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Philippines-China economic relations: Make it, or break it 2.0

Six months after Rodrigo Duterte brought home $24 billion in pledges from China, the Philippines seems to be speeding up the implementation of the 13 bilateral agreements signed during his state visit, as these will aid the administration’s goal for the country to enter into a golden age of infrastructure.

Bank of China

Philippine President Rodrigo Duterte met with the top executives from Bank of China on April 8, 2017.

Even during his candidacy for president, Duterte had been clear on his preference for friendly relations with China. In one gathering where he was invited to speak, he vowed to ask the country to help the Philippines build railways and set aside differences for the meantime. Indeed, once he was seated in office, the two neighboring states reopened bilateral talks—commencing with Duterte’s state visit in October last year. High-level meetings followed the visit to iron out implementation details of the agreements.

Two Chinese officials visited in March: the new Minister of Commerce Zhong Shan, who witnessed the resumption of the Joint Committee on Trade and Economic Cooperation which had been in hiatus since 2011; and Vice Premier Wang Yang who flew to Davao to see possible locations of investment projects.

In recent months, priority projects have been identified. The mode of financing of some projects was also revised from private-public partnership to official development assistance. The Chico River Pump Irrigation, the south line of the North-South Railway, and the New Centennial Water Source-Kaliwa dam project in Quezon province, which are expected to be finalized within the year, will be provided financial assistance by the Export-Import Bank of China.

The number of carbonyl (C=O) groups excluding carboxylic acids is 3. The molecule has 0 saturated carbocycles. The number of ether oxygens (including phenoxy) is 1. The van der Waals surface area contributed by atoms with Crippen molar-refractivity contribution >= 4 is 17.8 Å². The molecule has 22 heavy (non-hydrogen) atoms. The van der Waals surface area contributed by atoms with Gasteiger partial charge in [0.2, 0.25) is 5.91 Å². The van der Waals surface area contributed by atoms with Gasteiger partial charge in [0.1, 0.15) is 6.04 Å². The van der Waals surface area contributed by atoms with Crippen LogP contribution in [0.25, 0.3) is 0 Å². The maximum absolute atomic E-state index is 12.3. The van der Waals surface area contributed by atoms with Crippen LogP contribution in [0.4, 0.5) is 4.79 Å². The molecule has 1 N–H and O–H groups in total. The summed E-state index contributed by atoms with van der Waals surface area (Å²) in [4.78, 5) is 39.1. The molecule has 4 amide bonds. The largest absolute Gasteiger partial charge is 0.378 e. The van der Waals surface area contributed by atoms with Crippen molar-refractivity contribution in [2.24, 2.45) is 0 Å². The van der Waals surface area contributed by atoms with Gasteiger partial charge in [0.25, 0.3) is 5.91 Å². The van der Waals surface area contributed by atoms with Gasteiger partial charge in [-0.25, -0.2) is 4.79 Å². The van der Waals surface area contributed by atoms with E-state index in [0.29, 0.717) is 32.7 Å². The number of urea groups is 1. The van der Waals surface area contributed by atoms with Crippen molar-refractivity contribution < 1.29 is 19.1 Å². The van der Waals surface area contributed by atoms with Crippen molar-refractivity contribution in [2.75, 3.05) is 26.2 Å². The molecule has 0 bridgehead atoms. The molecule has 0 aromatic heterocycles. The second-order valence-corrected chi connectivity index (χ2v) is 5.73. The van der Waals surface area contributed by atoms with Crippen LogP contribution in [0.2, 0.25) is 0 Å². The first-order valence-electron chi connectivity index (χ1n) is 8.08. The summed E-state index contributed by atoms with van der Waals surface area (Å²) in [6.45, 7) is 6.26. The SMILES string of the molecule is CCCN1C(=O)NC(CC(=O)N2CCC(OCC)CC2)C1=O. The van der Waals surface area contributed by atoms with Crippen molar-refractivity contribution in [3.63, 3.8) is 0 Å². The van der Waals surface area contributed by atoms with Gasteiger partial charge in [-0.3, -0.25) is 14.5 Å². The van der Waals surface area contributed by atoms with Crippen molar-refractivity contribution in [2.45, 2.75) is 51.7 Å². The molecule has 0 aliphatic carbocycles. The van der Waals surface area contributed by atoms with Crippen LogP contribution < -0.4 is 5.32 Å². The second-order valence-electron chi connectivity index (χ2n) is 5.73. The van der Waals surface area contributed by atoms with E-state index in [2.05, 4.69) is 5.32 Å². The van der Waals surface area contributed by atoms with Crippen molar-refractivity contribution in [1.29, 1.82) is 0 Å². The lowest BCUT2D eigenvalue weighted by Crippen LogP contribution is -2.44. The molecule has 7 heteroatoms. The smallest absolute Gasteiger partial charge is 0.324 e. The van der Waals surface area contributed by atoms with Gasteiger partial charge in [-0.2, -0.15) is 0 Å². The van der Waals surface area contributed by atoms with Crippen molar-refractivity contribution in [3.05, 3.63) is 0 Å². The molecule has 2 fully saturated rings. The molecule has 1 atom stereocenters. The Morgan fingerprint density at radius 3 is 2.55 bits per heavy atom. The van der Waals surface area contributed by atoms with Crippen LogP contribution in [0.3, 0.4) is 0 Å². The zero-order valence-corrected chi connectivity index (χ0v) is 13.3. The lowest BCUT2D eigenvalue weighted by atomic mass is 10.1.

According to officials of the National Economic and Development Authority, the shift to ODA allows the government to deliver projects sooner as bilateral arrangements need no time-consuming bidding process as required for PPP procurement. It also gives them favorable terms for long-term soft loans with up to 30 years repayment period. Nonetheless, the government is also considering a hybrid PPP scheme, whereby they can construct the project through ODA and tap the private sector to bid for operation and maintenance.

Striking while the iron is hot, the Philippine economic team appears to be fast-tracking the delivery of projects, while relations between Manila and Beijing continue to be favorable for trade, investment, and development cooperation.

Momentum also favors China, whose investors have opted to do business despite some remaining concerns regarding taxes, foreign land ownership and equity restrictions, and high energy cost in the Philippines. The Chinese government would also want to accomplish projects as early as possible while the relations between the two countries are amicable. One indication was a statement by Ambassador Zhao Jianhua of his support for giving the president emergency powers to ensure that infrastructure projects are not delayed beyond Duterte’s term. Chinese scholars likewise worry that once his term ends in six years, the new administration might not be as friendly to Beijing as the present one.